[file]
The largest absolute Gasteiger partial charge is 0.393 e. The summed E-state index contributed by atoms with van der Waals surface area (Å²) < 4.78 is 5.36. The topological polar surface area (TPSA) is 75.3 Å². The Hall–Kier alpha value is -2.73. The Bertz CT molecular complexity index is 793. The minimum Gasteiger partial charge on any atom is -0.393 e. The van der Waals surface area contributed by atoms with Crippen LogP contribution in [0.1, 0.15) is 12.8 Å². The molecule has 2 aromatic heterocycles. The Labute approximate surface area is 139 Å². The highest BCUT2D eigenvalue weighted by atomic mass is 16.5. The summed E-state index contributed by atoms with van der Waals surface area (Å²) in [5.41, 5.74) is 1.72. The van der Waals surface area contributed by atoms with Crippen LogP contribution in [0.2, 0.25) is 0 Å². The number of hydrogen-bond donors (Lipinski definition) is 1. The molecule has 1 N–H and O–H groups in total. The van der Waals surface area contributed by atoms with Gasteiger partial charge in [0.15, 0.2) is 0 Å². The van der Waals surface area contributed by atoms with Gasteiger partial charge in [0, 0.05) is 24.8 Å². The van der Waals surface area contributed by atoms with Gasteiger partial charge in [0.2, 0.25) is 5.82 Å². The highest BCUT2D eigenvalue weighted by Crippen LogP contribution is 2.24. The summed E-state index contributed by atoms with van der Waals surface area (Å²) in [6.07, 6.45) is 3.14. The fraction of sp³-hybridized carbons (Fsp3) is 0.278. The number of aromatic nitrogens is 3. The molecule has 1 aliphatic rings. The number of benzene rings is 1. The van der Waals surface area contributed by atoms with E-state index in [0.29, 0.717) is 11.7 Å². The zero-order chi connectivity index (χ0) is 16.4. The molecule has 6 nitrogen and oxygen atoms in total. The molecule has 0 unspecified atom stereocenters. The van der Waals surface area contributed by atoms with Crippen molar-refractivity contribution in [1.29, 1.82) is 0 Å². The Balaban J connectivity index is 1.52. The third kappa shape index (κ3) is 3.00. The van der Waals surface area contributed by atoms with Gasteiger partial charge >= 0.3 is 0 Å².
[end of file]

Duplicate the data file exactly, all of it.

The largest absolute Gasteiger partial charge is 0.393 e. The summed E-state index contributed by atoms with van der Waals surface area (Å²) < 4.78 is 5.36. The topological polar surface area (TPSA) is 75.3 Å². The Hall–Kier alpha value is -2.73. The Bertz CT molecular complexity index is 793. The minimum Gasteiger partial charge on any atom is -0.393 e. The van der Waals surface area contributed by atoms with Crippen LogP contribution in [0.1, 0.15) is 12.8 Å². The molecule has 2 aromatic heterocycles. The Labute approximate surface area is 139 Å². The highest BCUT2D eigenvalue weighted by atomic mass is 16.5. The summed E-state index contributed by atoms with van der Waals surface area (Å²) in [5.41, 5.74) is 1.72. The van der Waals surface area contributed by atoms with Crippen LogP contribution in [0.2, 0.25) is 0 Å². The number of hydrogen-bond donors (Lipinski definition) is 1. The molecule has 1 N–H and O–H groups in total. The van der Waals surface area contributed by atoms with Gasteiger partial charge in [0.15, 0.2) is 0 Å². The van der Waals surface area contributed by atoms with Gasteiger partial charge in [0, 0.05) is 24.8 Å². The van der Waals surface area contributed by atoms with Gasteiger partial charge in [0.2, 0.25) is 5.82 Å². The highest BCUT2D eigenvalue weighted by Crippen LogP contribution is 2.24. The summed E-state index contributed by atoms with van der Waals surface area (Å²) in [6.07, 6.45) is 3.14. The fraction of sp³-hybridized carbons (Fsp3) is 0.278. The number of aromatic nitrogens is 3. The molecule has 1 aliphatic rings. The number of benzene rings is 1. The van der Waals surface area contributed by atoms with E-state index in [0.29, 0.717) is 11.7 Å². The zero-order chi connectivity index (χ0) is 16.4. The molecule has 6 nitrogen and oxygen atoms in total. The molecule has 0 unspecified atom stereocenters. The van der Waals surface area contributed by atoms with Crippen molar-refractivity contribution in [1.29, 1.82) is 0 Å². The Balaban J connectivity index is 1.52. The third kappa shape index (κ3) is 3.00. The van der Waals surface area contributed by atoms with Gasteiger partial charge >= 0.3 is 0 Å².